There is no Line 3 on this tax form. However, there is specific guidance for entries in Lines 3a through 3m.
Enter all separately figured and non-separately figured items of income from Schedule K-1. However, you will only enter positive amounts in Part I. If there is an item that shows a negative amount, you will enter that item in the corresponding line in Part III.
Line 3a: Ordinary business income
Enter ordinary business income as it appears in Box 1 on Schedule K-1. Enter any ordinary business losses in Line 35, below.
Line 3b: Net rental real estate income
Enter net rental real estate income as it appears in Box 2 on Schedule K-1. Enter any losses from rental real estate in Line 36, below.
Line 3c: Other net rental income
Enter rental income from other sources as reported in Box 3 on Schedule K-1. Enter any net rental losses from other sources in Line 37, below.
Line 3d: Interest income
Enter interest income reported on Schedule K-1, Box 4.
Line 3e: Ordinary dividends
Enter ordinary dividend income as reported in Box 5a on Schedule K-1.
Line 3f: Royalties
Enter royalty income as reported on Schedule K-1. You’ll find this item in Box 6.
Line 3g: Net capital gains
Enter any net capital gains as reported on Schedule K-1. Net short-term capital gains can be found in Box 7, while net long-term capital gains are located in Box 8a.
If netting capital gains and losses results in a net capital loss, enter that figure in Line 38, below.
Line 3h: Net Section 1231 gain
Enter net Section 1231 gain as reported in Box 9 on the Schedule K-1 statement. If there is a net Section 1231 loss, enter that number in Line 39, below.
Line 3i: Other income
In Line 3i, enter other income as you might find it in Box 10 of Schedule K-1.
Under Notice 2020-69, increase the shareholder’s basis under IRC Section 961(a) when the U.S. shareholder has either:
- A subpart F inclusion, as defined in Section 959(a)(2), or
- A global intangible low-taxed income (GILTI) inclusion amount that is attributable to an S corporation-owned controlled foreign corporation (CFC).
If this is a negative number, enter it as a loss on Line 40.
Line 3j: Excess depletion adjustment
For depletion other than oil and gas depletion, enter the amount by which your cumulative depletion deduction exceeds your proportionate share of basis in the property subject to depletion.
This corresponds to information provided in Schedule K-1, Box 15, using code C. This number might also be reported as an AMT adjustment on Line 2d of IRS Form 6251.
For oil and gas depletion, don’t enter an amount here. Instead, go to Line 8b to determine any basis adjustment for oil and gas depletion.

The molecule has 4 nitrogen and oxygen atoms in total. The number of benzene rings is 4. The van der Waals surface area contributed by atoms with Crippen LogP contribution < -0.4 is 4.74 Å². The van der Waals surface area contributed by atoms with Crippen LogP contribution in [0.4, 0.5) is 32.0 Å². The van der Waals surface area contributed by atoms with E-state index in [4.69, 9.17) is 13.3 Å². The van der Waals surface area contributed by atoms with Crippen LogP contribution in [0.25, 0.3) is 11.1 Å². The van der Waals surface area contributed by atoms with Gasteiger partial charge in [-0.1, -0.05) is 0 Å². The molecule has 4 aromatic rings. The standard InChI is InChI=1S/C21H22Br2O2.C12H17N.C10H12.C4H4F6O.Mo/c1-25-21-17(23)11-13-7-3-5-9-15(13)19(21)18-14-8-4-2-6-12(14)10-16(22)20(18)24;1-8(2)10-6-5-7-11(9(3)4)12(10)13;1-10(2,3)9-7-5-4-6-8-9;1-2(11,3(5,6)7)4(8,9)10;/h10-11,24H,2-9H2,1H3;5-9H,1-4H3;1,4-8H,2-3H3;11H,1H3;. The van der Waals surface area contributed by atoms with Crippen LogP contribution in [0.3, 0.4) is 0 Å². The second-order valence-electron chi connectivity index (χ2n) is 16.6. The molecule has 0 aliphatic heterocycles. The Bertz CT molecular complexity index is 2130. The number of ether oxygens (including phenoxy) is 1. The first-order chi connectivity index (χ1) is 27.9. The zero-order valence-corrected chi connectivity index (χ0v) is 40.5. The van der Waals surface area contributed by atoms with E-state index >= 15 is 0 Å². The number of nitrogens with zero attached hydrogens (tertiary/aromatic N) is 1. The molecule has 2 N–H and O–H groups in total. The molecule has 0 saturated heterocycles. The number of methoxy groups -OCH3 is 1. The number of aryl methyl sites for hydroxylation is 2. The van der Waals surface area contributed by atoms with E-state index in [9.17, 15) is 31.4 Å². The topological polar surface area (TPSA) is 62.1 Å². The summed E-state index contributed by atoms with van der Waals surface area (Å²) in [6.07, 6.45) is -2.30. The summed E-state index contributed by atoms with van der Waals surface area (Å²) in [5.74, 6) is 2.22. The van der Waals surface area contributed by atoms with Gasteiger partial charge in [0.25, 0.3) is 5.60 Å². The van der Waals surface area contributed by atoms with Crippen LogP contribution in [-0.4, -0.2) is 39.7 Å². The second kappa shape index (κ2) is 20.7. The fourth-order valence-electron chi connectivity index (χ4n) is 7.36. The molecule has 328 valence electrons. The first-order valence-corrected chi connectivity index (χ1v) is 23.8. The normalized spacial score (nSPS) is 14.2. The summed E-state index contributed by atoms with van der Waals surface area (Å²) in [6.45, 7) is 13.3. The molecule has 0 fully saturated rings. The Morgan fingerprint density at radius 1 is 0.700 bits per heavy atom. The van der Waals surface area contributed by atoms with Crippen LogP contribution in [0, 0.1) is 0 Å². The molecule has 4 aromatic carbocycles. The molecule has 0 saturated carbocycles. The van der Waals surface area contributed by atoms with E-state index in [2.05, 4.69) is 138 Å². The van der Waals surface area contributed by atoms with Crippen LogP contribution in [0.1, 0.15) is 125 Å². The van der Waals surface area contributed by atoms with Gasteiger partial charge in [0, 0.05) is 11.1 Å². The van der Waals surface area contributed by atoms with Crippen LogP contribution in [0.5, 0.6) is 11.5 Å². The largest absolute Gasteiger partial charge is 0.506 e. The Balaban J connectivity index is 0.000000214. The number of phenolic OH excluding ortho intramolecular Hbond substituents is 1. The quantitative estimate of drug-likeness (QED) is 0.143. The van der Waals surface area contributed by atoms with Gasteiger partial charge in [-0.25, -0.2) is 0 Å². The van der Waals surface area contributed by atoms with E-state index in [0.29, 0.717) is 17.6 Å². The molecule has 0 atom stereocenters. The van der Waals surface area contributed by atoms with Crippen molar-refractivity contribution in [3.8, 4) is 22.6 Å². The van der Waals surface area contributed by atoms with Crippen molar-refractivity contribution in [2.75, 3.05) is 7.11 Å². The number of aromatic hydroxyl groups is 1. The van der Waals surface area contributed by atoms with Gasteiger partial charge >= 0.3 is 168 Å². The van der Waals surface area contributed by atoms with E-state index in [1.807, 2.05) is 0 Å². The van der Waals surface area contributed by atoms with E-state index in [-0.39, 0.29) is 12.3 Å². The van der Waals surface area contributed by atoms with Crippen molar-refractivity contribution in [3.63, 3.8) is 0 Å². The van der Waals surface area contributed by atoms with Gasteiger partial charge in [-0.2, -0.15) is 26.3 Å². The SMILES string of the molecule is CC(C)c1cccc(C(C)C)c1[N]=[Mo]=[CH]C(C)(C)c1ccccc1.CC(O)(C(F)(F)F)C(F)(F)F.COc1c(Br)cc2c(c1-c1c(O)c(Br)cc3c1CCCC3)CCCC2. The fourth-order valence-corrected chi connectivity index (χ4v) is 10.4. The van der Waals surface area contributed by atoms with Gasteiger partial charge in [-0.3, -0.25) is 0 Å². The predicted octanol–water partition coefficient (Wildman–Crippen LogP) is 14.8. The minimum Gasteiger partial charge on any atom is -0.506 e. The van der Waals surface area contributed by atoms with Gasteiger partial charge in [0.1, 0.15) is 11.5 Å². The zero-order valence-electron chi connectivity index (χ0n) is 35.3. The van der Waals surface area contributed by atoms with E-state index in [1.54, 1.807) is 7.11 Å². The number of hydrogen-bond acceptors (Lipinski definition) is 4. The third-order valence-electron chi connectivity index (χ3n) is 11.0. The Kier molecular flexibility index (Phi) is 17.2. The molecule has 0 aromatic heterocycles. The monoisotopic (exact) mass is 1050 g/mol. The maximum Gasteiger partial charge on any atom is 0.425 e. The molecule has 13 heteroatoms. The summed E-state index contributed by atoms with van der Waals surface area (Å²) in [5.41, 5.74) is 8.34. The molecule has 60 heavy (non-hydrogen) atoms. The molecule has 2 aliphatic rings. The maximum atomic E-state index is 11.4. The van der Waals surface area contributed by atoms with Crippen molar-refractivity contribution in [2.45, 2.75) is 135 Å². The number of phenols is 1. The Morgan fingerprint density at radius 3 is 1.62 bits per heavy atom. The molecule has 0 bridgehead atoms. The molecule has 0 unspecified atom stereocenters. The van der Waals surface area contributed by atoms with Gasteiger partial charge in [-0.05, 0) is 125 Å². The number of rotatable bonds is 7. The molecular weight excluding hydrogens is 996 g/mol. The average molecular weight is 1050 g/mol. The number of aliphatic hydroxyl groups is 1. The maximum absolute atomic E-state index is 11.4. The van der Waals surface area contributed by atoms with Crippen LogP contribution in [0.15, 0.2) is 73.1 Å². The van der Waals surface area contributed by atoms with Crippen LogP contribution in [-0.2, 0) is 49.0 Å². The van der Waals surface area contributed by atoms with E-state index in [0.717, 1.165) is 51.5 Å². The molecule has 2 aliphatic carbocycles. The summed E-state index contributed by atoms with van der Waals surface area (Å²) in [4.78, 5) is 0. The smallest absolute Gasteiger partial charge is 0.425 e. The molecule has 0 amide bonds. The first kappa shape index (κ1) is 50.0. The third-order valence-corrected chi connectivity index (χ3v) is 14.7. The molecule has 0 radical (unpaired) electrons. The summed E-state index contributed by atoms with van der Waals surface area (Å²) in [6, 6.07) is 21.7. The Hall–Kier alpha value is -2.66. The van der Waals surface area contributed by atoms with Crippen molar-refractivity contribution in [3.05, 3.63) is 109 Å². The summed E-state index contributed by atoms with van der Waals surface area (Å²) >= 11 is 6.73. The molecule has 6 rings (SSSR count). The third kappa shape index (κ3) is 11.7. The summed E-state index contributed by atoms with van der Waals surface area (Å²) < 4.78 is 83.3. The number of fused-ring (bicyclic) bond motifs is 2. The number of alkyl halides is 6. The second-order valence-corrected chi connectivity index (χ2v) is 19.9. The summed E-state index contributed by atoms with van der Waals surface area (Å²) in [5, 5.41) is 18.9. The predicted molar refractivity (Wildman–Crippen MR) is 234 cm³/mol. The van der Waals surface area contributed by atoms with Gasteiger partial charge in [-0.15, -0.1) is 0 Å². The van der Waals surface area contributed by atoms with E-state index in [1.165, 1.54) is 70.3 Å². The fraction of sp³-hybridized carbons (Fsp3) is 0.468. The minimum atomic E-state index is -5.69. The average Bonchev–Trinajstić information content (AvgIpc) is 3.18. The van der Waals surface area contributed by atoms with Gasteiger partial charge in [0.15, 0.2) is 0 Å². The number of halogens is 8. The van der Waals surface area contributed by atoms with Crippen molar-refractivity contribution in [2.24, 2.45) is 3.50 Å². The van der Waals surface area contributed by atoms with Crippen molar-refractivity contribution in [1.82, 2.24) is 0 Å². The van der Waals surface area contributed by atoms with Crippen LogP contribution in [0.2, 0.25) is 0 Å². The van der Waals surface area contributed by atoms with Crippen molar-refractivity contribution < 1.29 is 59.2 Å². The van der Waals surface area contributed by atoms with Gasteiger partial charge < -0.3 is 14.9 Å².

Line 3k: Tax-exempt income
Enter the sum of the amounts from Schedule K-1 (Form 1120-S), Box 16, codes A and B. Code A indicates tax-exempt interest income, while Code B represents tax-exempt income from other sources.
Excluded discharge of indebtedness income of the S corporation under IRC Sections 108(a) and 108(d)(7)(A) does not increase basis.
Line 3l: Recapture of business credits
In Line 3l, enter the recapture of any business credits reported to you on Schedule K-1.
Where to locate business credit recaptures on Schedule K-1
You should find most business credit recaptures in Box 17, as well as other tax forms that flow to an individual tax return. Below, we’ll outline the types of credit recaptures and how they are coded.
Code E: Code E indicates your share of any recapture of a low-income housing credit to which the provisions of IRC Section 42(j)(5) are applicable
Code F: Code F refers to the recapture of any other low-income housing credit. Both Code E and Code F recaptures should also be found on IRS Form 8611, Recapture of Low-Income Housing Credit.
Code G: This code refers to information you might need to calculate the recapture tax on investment credit using IRS Form 4255. You may also find necessary information on the original Form 3468 you used to claim the investment credit.
Code H: Code H refers to recapture of other business credits as located on IRS Form 3800. Below is a list of such credits and their accompanying IRS forms.
- New markets credit, IRS Form 8874
- Indian employment credit, IRS Form 8845
- Credit for employer-provided child care facilities and services, IRS Form 8882
- Alternative motor vehicle credit, IRS Form 8910
- Alternative fuel vehicle refueling property credit, IRS Form 8911
- Qualified plug-in electric drive motor vehicle credit, IRS Form 8936
Line 3m: Other items that increase stock basis
In Line 3m, enter any other items that might increase stock basis not already entered.
Add Lines 3a through 3m. Enter the total in Line 4.
Line 5: Stock basis before distributions
Add the following:
This represents your stock basis before distributions.
Line 6: Distributions
Enter the distributions reported on Schedule K-1, Box 16, Code D.
Don’t include any Form 1099-DIV distributions on this line. IRS Form 1099-DIV distributions are dividend distributions from the accumulated earnings and profits of a C corporation.